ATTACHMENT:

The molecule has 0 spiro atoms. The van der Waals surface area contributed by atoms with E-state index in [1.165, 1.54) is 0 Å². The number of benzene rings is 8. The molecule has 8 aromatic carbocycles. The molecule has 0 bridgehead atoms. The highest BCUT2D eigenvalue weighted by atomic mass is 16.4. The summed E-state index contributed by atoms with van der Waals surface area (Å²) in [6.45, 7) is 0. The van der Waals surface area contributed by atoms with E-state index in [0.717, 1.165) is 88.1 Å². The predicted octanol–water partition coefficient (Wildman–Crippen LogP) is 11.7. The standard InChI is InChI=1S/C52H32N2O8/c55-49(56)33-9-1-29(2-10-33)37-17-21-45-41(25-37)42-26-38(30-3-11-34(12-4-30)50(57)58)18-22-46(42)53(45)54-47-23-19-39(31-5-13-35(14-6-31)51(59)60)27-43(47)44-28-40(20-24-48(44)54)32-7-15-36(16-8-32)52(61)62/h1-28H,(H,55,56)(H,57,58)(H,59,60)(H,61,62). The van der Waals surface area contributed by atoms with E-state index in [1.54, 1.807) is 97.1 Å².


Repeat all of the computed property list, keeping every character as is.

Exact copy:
The molecule has 0 spiro atoms. The van der Waals surface area contributed by atoms with E-state index in [1.165, 1.54) is 0 Å². The number of benzene rings is 8. The molecule has 8 aromatic carbocycles. The molecule has 0 bridgehead atoms. The highest BCUT2D eigenvalue weighted by atomic mass is 16.4. The summed E-state index contributed by atoms with van der Waals surface area (Å²) in [6.45, 7) is 0. The van der Waals surface area contributed by atoms with E-state index in [0.717, 1.165) is 88.1 Å². The predicted octanol–water partition coefficient (Wildman–Crippen LogP) is 11.7. The standard InChI is InChI=1S/C52H32N2O8/c55-49(56)33-9-1-29(2-10-33)37-17-21-45-41(25-37)42-26-38(30-3-11-34(12-4-30)50(57)58)18-22-46(42)53(45)54-47-23-19-39(31-5-13-35(14-6-31)51(59)60)27-43(47)44-28-40(20-24-48(44)54)32-7-15-36(16-8-32)52(61)62/h1-28H,(H,55,56)(H,57,58)(H,59,60)(H,61,62). The van der Waals surface area contributed by atoms with E-state index in [1.54, 1.807) is 97.1 Å².